Speaking about the Khojas, Memons, Maplas, Baluchis and other Muslim minorities generally who were bound by the customary law of their ancestors, he said that “however much they may want to change, they are governed by it; and, therefore, something has to be done in order that they should be brought under some other system of law if the customs and usages are not desirable, and the customs and the usage which have the force of law are certainly unjust and particularly unjust with regard to the female heirs as to their succession in the property".
George Joseph, a legislator from the modern-day Madurai and Tirunelveli, said that it was a misfortune that in the year 1937 there were still people who wanted to maintain personal laws for Hindus, Muslims and other communities instead of the House taking up the responsibility of codifying the law of succession for the whole of India without reference to the religion of the person concerned.
Responding to him, Jinnah said that George Joseph is an idealist who wants to have a utopia where there is only one system of law in the world but we have not achieved that ideal yet.
He said that different people have different codes of law and cited the example of Europe, where also the rules of succession differ. Jinnah concluded by saying that he does not believe in visionary ideas and dreams and cannot wait for utopia.
"I find, I have no hesitation in saying this, that the Islamic code of law with regard to succession is the most just and equitable, the most advanced and progressive. I, therefore, say, let the Muslims at least be governed by it," he said.
This, not long before independence, were the representatives of the Indian people, many of them stalwarts of our freedom movement, lauding the measure to make Muslim Personal Law applicable to Muslim women in matters of marriage, divorce and inheritance overriding the “dead hand” of Hindu customs and hoping that Hindus would follow suit.
Contrast this a mere decade later with the same Central Legislative Assembly, reconstituted as the Constituent Assembly, debating the directive principle now contained in Article 44 of our Constitution.
Article 44 states the state shall endeavour to secure a uniform civil code throughout the territory of India. Muslim members of the Constituent Assembly opposed this amendment expressing fears that the “tyranny of the majority” would ride rough-shod over the rights of minorities. The arguments made in support of the directive principle degenerate at times to the level of — do Muslim countries hold the personal law of each minority above civil law? Then why should we?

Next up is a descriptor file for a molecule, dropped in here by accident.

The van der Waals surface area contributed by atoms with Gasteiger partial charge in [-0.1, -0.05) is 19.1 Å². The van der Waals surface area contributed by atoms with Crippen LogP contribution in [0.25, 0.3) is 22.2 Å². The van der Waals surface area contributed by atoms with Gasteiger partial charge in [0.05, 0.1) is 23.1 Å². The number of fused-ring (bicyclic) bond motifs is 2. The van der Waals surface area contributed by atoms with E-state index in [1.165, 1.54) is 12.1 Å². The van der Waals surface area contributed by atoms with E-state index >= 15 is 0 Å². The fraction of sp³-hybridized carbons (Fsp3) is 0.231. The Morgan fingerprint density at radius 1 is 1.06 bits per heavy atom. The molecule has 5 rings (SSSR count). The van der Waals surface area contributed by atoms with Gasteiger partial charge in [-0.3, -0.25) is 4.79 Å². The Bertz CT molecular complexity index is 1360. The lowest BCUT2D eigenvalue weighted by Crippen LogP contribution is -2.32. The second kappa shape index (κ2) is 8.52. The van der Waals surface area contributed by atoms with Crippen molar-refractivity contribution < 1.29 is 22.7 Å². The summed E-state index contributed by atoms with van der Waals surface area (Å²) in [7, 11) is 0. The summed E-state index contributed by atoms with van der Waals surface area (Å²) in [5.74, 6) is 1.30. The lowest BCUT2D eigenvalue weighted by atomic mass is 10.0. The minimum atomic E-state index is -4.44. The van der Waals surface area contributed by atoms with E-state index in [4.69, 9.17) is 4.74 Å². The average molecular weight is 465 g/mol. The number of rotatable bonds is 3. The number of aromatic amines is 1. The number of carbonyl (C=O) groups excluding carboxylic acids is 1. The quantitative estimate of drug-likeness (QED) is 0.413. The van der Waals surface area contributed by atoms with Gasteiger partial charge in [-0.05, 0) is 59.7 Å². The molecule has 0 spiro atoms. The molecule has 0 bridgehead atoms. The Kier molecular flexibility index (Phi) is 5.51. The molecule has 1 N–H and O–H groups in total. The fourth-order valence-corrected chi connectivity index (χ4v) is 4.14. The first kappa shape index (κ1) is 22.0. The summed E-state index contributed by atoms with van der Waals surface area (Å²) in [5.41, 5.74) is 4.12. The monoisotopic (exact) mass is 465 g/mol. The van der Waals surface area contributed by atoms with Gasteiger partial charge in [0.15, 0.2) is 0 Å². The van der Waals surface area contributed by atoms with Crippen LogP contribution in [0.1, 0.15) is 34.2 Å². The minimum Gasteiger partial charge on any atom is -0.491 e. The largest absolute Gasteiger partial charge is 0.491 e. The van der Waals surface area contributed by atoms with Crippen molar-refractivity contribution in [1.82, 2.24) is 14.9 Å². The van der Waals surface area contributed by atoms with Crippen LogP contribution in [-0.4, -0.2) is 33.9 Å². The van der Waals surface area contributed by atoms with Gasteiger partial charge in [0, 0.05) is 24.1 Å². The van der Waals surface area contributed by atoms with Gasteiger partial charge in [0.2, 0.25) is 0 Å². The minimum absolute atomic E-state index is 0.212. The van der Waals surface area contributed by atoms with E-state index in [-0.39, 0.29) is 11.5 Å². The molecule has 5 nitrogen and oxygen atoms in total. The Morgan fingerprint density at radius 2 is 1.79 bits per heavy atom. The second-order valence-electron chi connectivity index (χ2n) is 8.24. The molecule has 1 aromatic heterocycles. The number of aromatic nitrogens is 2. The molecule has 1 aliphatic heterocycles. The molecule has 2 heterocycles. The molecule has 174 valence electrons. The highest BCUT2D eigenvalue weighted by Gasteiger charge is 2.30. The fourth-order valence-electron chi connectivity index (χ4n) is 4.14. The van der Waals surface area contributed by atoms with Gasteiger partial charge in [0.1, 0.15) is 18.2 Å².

Alladi Krishnaswami Ayyar, whose arguments in defence of the present Article 44 were adopted by Dr BR Ambedkar, had said, “A further argument has been advanced that the enactment of a civil code would be tyrannical to minorities. Is it tyrannical? Nowhere in advanced Musim countries the personal law of each minority has been recognised as so sacrosanct as to prevent the enactment of a Civil Code. Take for instance Turkey or Egypt. No minority in these countries is permitted to have such rights.”
The discussion around minorities within the Muslim community is also dramatically different from what it had been at the time of the passing of the Shariat Application Act.
While at that time, the desire of these communities to rid themselves of the dead hand of custom and come within the fold of Muslim Personal Law had been cited and demonstrated, Alladi Krishnaswami Ayyar suggested that Shariat was forced down the throats of communities converted from the Hindu faith who wanted to stick to their old customs by the Muslim majority. He then used this as a basis to ask the question, where were the rights of minorities then?